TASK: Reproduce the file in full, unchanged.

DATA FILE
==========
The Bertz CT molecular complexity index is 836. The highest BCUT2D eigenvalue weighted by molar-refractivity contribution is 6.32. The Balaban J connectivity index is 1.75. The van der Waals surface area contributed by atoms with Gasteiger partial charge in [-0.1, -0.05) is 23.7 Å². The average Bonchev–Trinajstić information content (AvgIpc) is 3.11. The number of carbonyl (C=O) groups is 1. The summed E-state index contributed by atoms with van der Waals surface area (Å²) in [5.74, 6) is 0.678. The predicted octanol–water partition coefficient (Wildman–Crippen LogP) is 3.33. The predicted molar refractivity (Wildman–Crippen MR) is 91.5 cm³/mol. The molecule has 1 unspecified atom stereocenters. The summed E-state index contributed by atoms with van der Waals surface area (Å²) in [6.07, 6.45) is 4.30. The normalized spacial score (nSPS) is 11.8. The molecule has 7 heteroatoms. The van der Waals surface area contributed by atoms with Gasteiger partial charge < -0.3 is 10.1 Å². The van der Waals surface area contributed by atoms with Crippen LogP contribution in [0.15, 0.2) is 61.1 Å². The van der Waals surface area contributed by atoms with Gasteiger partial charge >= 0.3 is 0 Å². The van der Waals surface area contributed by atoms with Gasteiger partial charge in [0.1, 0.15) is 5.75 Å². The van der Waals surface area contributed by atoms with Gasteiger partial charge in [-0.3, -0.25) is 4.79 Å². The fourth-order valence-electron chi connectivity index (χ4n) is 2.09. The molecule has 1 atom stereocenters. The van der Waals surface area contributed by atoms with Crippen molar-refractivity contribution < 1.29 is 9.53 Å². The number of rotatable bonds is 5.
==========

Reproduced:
The Bertz CT molecular complexity index is 836. The highest BCUT2D eigenvalue weighted by molar-refractivity contribution is 6.32. The Balaban J connectivity index is 1.75. The van der Waals surface area contributed by atoms with Gasteiger partial charge in [-0.1, -0.05) is 23.7 Å². The average Bonchev–Trinajstić information content (AvgIpc) is 3.11. The number of carbonyl (C=O) groups is 1. The summed E-state index contributed by atoms with van der Waals surface area (Å²) in [5.74, 6) is 0.678. The predicted octanol–water partition coefficient (Wildman–Crippen LogP) is 3.33. The predicted molar refractivity (Wildman–Crippen MR) is 91.5 cm³/mol. The molecule has 1 unspecified atom stereocenters. The summed E-state index contributed by atoms with van der Waals surface area (Å²) in [6.07, 6.45) is 4.30. The normalized spacial score (nSPS) is 11.8. The molecule has 7 heteroatoms. The van der Waals surface area contributed by atoms with Gasteiger partial charge < -0.3 is 10.1 Å². The van der Waals surface area contributed by atoms with Crippen LogP contribution in [0.15, 0.2) is 61.1 Å². The van der Waals surface area contributed by atoms with Gasteiger partial charge >= 0.3 is 0 Å². The van der Waals surface area contributed by atoms with Gasteiger partial charge in [0.1, 0.15) is 5.75 Å². The van der Waals surface area contributed by atoms with Gasteiger partial charge in [-0.3, -0.25) is 4.79 Å². The fourth-order valence-electron chi connectivity index (χ4n) is 2.09. The molecule has 1 atom stereocenters. The van der Waals surface area contributed by atoms with Crippen molar-refractivity contribution < 1.29 is 9.53 Å². The number of rotatable bonds is 5.